In the parable of the talents, Jesus spoke of himself as going on a journey (25:14-30). He was probably referring to his stay in heaven before his return. In the meantime, the servants are to be faithful with the things they have been entrusted.
In the parable of the sheep and goats, Jesus spoke of the shepherding responsibility the disciples would be given during his absence. Here he switched their thinking from the “when” of his return to the consequences of that return on their eternal life. His coming and the resurrection would be judgment day for them. That is the time when Jesus will separate his sheep (his true followers) from the goats (the evil shepherds).
Jesus presented the parable in terms of the disciples’ relationship to his physical needs. They fed him when he was hungry, gave water to him when he was thirsty, invited him in when he was a stranger, and clothed him when he was naked. The disciples were surprised, and they said they never saw him in any of these needy states.
But Jesus had a lesson in shepherding in mind. He said: “Whatever you did for one of the least of these brothers and sisters of mine, you did for me” (25:40). Who is a sibling of Jesus? One of his true followers. Jesus was telling his disciples to be good stewards and shepherds of the flock — the church.
Thus ends the long discourse in which Jesus answered the disciples’ three questions: When will Jerusalem and the temple be destroyed? What would be the “sign” of his coming? When would “the end” of the age occur?
Jesus’ point in brief
Let us summarize the discussion. The disciples are concerned by Jesus’ teaching that the temple buildings will be destroyed. They ask when this will happen, and when “the end” and his “coming” will occur. They probably thought that Jesus would then and there take the mantle of messiahship and inaugurate the kingdom of God in all its power.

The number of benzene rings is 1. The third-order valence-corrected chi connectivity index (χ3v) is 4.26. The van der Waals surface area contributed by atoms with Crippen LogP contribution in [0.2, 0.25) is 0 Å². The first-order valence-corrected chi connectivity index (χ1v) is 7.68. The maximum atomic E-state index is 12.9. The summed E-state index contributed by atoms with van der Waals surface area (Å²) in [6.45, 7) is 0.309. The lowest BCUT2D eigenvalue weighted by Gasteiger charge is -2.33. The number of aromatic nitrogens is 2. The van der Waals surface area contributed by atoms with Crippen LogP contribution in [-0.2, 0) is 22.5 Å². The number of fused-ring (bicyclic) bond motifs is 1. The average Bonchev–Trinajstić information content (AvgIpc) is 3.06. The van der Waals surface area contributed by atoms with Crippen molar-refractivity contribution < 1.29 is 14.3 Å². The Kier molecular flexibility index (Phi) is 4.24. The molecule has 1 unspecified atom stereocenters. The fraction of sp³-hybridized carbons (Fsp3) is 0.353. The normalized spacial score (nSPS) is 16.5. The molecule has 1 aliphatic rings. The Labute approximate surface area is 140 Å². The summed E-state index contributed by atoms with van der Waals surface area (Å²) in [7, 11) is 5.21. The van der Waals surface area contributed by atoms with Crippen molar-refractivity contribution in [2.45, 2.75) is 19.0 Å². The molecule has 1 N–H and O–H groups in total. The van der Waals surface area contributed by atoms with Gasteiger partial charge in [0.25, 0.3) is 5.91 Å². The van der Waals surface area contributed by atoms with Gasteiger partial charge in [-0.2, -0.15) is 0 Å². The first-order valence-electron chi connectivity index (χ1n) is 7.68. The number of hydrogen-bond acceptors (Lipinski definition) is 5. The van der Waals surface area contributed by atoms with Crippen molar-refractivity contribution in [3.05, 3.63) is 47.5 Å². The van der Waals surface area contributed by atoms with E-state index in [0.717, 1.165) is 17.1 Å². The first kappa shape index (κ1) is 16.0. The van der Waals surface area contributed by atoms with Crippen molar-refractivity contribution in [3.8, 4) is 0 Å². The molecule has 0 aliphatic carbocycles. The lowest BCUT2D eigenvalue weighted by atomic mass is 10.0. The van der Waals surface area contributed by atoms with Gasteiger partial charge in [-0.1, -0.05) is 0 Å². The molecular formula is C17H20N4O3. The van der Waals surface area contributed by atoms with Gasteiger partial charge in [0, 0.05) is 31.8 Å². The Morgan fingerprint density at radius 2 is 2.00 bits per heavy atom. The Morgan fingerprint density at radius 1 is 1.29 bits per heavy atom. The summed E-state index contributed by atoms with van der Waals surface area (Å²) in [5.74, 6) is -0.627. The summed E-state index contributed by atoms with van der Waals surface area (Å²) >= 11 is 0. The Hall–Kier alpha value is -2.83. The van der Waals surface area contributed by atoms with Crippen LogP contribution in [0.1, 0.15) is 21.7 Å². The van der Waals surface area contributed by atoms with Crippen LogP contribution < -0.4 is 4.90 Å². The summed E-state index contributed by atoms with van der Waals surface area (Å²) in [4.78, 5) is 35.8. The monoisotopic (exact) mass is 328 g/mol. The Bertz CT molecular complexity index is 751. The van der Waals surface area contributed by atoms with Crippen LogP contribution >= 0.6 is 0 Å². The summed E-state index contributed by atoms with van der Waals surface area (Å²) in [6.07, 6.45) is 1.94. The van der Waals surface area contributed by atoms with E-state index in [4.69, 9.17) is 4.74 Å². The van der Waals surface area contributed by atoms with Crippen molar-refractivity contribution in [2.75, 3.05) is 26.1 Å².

Jesus warns them against such thinking. There will be a delay before “the end.” Jerusalem and the temple will be destroyed, but the life of the church will continue. Future times will be characterized by violent persecution of his followers and terrible tribulation in Judea. The disciples are shocked. They think Messiah’s disciples will be immediately and eminently victorious, the Promised Land easily conquered and the worship of God restored. What is this talk about the destruction of the temple and the persecution of his followers?
But there is more shocking teaching. The only “sign” that the disciples will have of Jesus coming will be his actual coming. This “sign” will have no predictive value because it comes too late. Jesus’ point leads to his discussion that no one can predict when “the end” will occur or when he will come. Not even Jesus knew the time. Only the Father did.
Jesus has taken the disciples’ wrong-headed concern and turned it into a spiritual lesson. In the words of D.A. Carson: “The disciples’ questions are answered, and the reader is exhorted to look forward to the Lord’s return and meanwhile to live responsibly, faithfully, compassionately, and courageously while the Master is away (24:45-25:46)” (ibid, page 495).
“Amen, Come, Lord Jesus” (Revelation 22:20).
Author: Paul Kroll